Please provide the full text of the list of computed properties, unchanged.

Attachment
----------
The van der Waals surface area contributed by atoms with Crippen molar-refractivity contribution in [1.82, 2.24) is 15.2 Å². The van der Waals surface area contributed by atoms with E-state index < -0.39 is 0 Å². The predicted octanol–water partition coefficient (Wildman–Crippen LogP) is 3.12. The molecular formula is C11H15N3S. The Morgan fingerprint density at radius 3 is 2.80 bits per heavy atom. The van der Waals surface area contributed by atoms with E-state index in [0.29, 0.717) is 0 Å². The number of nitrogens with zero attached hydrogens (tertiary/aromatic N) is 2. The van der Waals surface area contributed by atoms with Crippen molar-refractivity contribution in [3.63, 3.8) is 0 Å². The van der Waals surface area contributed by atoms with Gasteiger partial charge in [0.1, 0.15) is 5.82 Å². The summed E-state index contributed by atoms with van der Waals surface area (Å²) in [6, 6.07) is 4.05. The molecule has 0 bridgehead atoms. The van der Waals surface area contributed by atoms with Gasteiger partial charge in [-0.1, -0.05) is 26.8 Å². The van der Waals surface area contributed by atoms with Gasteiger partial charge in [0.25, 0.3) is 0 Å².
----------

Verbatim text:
The van der Waals surface area contributed by atoms with Crippen molar-refractivity contribution in [1.82, 2.24) is 15.2 Å². The van der Waals surface area contributed by atoms with E-state index < -0.39 is 0 Å². The predicted octanol–water partition coefficient (Wildman–Crippen LogP) is 3.12. The molecular formula is C11H15N3S. The Morgan fingerprint density at radius 3 is 2.80 bits per heavy atom. The van der Waals surface area contributed by atoms with E-state index in [0.29, 0.717) is 0 Å². The number of nitrogens with zero attached hydrogens (tertiary/aromatic N) is 2. The van der Waals surface area contributed by atoms with Crippen molar-refractivity contribution in [3.63, 3.8) is 0 Å². The van der Waals surface area contributed by atoms with Gasteiger partial charge in [0.1, 0.15) is 5.82 Å². The summed E-state index contributed by atoms with van der Waals surface area (Å²) in [6, 6.07) is 4.05. The molecule has 0 bridgehead atoms. The van der Waals surface area contributed by atoms with Gasteiger partial charge in [-0.1, -0.05) is 26.8 Å². The van der Waals surface area contributed by atoms with Gasteiger partial charge in [0.25, 0.3) is 0 Å².